With so much happening in the wearable technology space, it’s hard not to take notice. Technology giants, from Samsung to Apple, to smaller start-ups are getting in on the wearable gadgets industry. Making these gadgets actually wearable by the masses can be challenging, so fashion houses have partnered with tech companies to create functional, yet fashionable gadgets. These gadgets are quickly becoming an extension to our tech-driven world.
From Rebecca Minkoff’s “notification” bracelet to the many other smart wristbands and watches, these gadgets are here to stay. With your wrist wearables, you get notifications, emails, messages, or Facebook and Twitter mentions. And it doesn’t end there, they can provide directions and answer calls, monitor your heartbeat, log your daily footsteps and track your sleeping pattern.
While wristbands and smart watches dominate the wearable tech industry today, technology is also being etched into shoes, rings, jewelry clothes and eye gears. For example, Lechal GPS Shoes is a pair of Bluetooth-connected shoes that use haptic feedback technology to notify users about the direction they must take.
Then there’s the Ringly – the ring that lights up and buzzes when your phone rings. It is connected to your phone via Bluetooth Low Energy. You can configure the ring and its accompanying app to notify you when certain things are happening on your phone (calls, texts, emails, push notifications, etc) by blinking colorful lights and soft vibrations.
Fin Ring is a tiny Bluetooth device that you can wear on your thumb. It will turn your hand into an interface, allowing you to communicate with different devices. Fin enables users to control up to three devices such as smartphones, car radios and smart TVs using only swipes and taps.
Blomor iPod Sweatshirt is yet another innovation that comes with integrated speakers and a microphone attached to the hood. It allows you to listen to your favorite music and make calls. It also has a front pocket with a multifunction button and a universal jack that plugs into any earphone-compatible device.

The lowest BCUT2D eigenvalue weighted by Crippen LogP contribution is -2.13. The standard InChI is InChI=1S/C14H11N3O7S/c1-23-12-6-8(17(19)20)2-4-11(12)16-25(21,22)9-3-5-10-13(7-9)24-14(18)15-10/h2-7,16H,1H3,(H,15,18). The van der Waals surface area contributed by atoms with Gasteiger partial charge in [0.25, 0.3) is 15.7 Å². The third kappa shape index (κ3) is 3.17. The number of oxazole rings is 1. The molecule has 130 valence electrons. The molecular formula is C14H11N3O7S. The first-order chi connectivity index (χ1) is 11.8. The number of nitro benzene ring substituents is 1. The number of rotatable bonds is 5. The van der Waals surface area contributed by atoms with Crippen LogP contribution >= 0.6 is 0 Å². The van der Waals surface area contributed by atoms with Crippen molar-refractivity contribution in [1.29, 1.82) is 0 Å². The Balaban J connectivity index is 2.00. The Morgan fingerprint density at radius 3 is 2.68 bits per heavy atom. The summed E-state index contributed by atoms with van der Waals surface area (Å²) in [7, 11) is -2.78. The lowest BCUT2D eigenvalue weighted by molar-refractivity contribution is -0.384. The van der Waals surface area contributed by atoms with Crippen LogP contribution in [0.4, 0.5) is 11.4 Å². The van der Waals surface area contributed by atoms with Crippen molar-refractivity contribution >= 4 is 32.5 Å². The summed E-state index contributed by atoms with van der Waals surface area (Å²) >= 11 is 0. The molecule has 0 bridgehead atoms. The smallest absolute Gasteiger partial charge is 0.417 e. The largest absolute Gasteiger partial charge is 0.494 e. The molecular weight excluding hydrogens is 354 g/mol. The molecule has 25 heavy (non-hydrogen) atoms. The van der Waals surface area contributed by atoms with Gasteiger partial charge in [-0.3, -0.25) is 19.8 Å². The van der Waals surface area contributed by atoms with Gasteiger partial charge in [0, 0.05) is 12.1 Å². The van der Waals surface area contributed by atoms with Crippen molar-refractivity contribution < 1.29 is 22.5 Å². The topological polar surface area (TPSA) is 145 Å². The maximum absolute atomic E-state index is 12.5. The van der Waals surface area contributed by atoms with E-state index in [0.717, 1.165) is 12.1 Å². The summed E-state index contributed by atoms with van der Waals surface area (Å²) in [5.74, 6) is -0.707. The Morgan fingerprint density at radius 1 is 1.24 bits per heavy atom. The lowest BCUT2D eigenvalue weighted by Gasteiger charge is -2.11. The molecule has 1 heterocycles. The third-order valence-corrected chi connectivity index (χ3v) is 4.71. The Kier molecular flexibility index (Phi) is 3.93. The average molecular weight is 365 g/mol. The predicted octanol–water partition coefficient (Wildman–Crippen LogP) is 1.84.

Though Google has stopped selling its Google Glass, which has been the epitome of wearable tech, Google Glass 2 is already in the works. While Sony is experimenting with its SmartEyeglass Attach, Microsoft has revealed its plans for a head-mounted gear with transparent glasses, HoloLens.
Dash is yet another product that is creating interest among consumers. It is a wireless headphone with a built in MP3 player, microphone, Bluetooth headset, fitness tracker and heart rate monitor from Kickstarter.
Intel® Curie™, a low-powered module reimagining how wearable gadgets can be designed, is another innovation getting attention. The Intel® Curie™ module offers a robust set of features into its tiny size that are ideal for “always-on” applications such as social media, sports, and fitness activities. This module can enable efficient and intelligent wearable solutions for a broad range of form factors—including rings, bags, bracelets, pendants, fitness trackers, even buttons. This module can push forward further wearable gadgets.
Japanese eyewear company Jins has showcased a unique eyeglass with three-point electrodes looking into the eye, collecting data and transmitting it to the wearer’s smartphone.
And still there is more to come. The future will be filled with gadgets that can seamlessly be integrated into daily life.